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Accounting and Information Systems

Accounting and Information Systems | Courses | Faculty

359 SOM Building

Degree: Bachelor of Business Administration

Contact: Ronald C. Mannino
Office: 357 SOM Building
Phone: (413) 545-5625

Chair of Department: Associate Professor Ronald C. Mannino. Professors Elgers, Kida, Pfeiffer; Associate Professors Agoglia, Asebrook, Gal, Simpson, Smith, Whiteman; Assistant Professor Piercy; Lecturers Akisik, Kelliher, Milne, D. Shmerling, S. Shmerling, Sorcinelli, Trafford, West.

The Field

Accounting is often referred to as the language of business. Today’s accountants are highly skilled professionals who identify, measure, communicate, and interpret economic information. Whether in the largest accounting firm in the world or the smallest not-for-profit organization, accountants use their knowledge and skills to provide information and advice on many different issues.

As members of CPA firms, accountants may work on the financial statements of Fortune 500 companies, provide recommendations to improve operating or control procedures, help small businesses raise capital, help to develop and install computer systems, and give advice on a range of financial and tax matters. In industry, accountants use their knowledge to develop and manage accounting control systems, manage capital, provide cost and profit analyses of products and services, or provide tax and financial services.

Curriculum concentrations exist in the areas of public accounting, management accounting, information systems, and areas of special interest. Students planning to satisfy certification requirements as a CPA (Certified Public Accountant), CMA (Certified in Management Accounting), CDP (Certified in Data Processing), or as a teacher, should consult with a faculty adviser as to the specific requirements.

Note: Students who plan to seek the professional designation CPA should meet with a faculty adviser concerning the educational requirements for certification. Requirements are mandated by each state. For states other than Massachusetts, students should obtain information concerning educational requirements from the appropriate state board of accountancy, before final selection of courses to ensure that the requirements will be met. A number of states, including Massachusetts, now require 150 semester-hours of education to qualify for the CPA exam. Interested students should meet with a faculty adviser to discuss how best to satisfy the 150-hour requirement or contact the Graduate Program Director, James F. Smith.

The Major

Requirements

Required freshman-sophomore and Isenberg School core courses (see under Isenberg School of Management).

Required courses in the major:
ACCOUNTG 321 Financial Reporting I (or SCH-MGMT 521)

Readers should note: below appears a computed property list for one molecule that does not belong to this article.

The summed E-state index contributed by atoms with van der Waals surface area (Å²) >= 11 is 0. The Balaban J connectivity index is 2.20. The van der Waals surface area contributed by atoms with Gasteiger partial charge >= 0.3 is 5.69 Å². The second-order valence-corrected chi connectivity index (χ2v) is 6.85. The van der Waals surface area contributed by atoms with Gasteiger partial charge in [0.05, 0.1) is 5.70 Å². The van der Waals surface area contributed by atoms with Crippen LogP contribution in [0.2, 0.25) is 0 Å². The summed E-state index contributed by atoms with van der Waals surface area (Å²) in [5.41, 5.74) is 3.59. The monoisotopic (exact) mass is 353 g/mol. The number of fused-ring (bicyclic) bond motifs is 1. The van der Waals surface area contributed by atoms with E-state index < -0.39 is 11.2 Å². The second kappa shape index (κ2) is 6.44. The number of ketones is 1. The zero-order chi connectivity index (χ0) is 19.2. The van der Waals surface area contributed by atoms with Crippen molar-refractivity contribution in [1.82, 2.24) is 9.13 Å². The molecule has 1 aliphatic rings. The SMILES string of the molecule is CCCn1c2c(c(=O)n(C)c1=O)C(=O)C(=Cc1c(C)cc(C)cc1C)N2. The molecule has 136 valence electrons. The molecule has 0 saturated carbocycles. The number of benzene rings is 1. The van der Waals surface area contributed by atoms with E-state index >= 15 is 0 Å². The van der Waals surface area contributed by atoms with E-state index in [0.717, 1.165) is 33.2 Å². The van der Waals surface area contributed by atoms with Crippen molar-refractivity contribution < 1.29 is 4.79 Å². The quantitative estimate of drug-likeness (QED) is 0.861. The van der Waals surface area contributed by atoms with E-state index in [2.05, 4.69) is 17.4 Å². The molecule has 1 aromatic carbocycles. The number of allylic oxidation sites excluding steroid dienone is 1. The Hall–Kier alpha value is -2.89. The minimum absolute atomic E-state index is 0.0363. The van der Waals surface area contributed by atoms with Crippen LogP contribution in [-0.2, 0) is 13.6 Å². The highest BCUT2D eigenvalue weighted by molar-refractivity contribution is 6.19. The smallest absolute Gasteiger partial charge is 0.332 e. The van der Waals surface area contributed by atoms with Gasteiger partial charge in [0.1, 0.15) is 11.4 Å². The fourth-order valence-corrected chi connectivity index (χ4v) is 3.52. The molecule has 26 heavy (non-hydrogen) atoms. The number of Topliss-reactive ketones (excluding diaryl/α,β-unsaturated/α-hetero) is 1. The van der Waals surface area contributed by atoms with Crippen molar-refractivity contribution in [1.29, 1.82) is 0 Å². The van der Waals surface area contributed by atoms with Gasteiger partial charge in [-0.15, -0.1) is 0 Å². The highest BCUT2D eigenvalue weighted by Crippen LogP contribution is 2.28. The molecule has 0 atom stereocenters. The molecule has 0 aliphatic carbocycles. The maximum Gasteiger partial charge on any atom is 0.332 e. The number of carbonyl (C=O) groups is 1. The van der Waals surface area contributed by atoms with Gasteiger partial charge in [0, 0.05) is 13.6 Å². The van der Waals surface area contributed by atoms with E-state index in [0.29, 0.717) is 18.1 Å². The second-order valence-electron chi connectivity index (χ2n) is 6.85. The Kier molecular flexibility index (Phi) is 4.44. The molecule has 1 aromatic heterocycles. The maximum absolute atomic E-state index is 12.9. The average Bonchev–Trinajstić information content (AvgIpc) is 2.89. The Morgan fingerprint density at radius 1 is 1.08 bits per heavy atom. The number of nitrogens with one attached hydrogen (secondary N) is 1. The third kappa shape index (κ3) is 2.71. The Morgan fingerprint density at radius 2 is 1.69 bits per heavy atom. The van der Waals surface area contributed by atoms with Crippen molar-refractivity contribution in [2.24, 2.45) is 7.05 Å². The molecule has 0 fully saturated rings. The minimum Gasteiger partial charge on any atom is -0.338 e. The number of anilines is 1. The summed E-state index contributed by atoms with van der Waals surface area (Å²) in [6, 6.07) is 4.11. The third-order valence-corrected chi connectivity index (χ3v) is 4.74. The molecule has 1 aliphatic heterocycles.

ACCOUNTG 322 Financial Reporting II (or SCH-MGMT 522)
SCH-MGMT 541 Auditing

ACCOUNTG 311 Business Applications of Computers or
ACCOUNTG 312 Business Information Systems

MANAGMNT 361 Law II—Contracts or
MANAGMNT 362 Law III—Corporate or
SCH-MGMT 583 Law for Accountants

Electives sufficient to reach a minimum of 21 hours in accounting courses. Following is a sample of courses that can be taken as additional electives:
ACCOUNTG 311 Business Applications of Computers
ACCOUNTG 312 Business Information Systems
ACCOUNTG 331 Cost Accounting
ACCOUNTG 361 Fund Accounting
ACCOUNTG 371 Federal Income Taxes
SCH-MGMT 523 Financial Reporting III
SCH-MGMT 572 Advanced Federal Taxation
SCH-MGMT 582 International Accounting

Four electives outside the Isenberg School of Management (12 cr).

Additional electives to bring the total to the 120 credits required for graduation.

Career Opportunities

The demand for accounting professionals is strong. The need for financial information by businesses, government agencies, and investors furthers the need for individuals with an accounting education.
Accounting graduates follow very diverse career paths. They work for large and small firms, national and international firms, and in every kind of business imaginable. They have careers in public accounting and private industry, holding positions such as independent or internal auditor, tax specialist, bank examiner, treasurer, controller, and financial executive. In addition, they work in government agencies and in non-profit organizations; and some graduates form their own companies.

A number of professional certifications are available in accounting, including the certified public accountant (CPA), certified management accountant (CMA), certified internal auditor (CIA).

Students wishing to graduate with departmental honors must meet university and departmental requirements, including completion of at least eight honors courses, among which should be one accounting course at the 300 level or higher, one accounting or SCH-MGMT honors course at any level, and completion of a Capstone Experience Option. Contact Commonwealth College or the department for options.

(Students who have completed the Isenberg School of Management freshman-sophomore requirements may apply for admission as a major in the Department of Accounting and Information Systems.)

Accounting and Information Systems | Courses | Faculty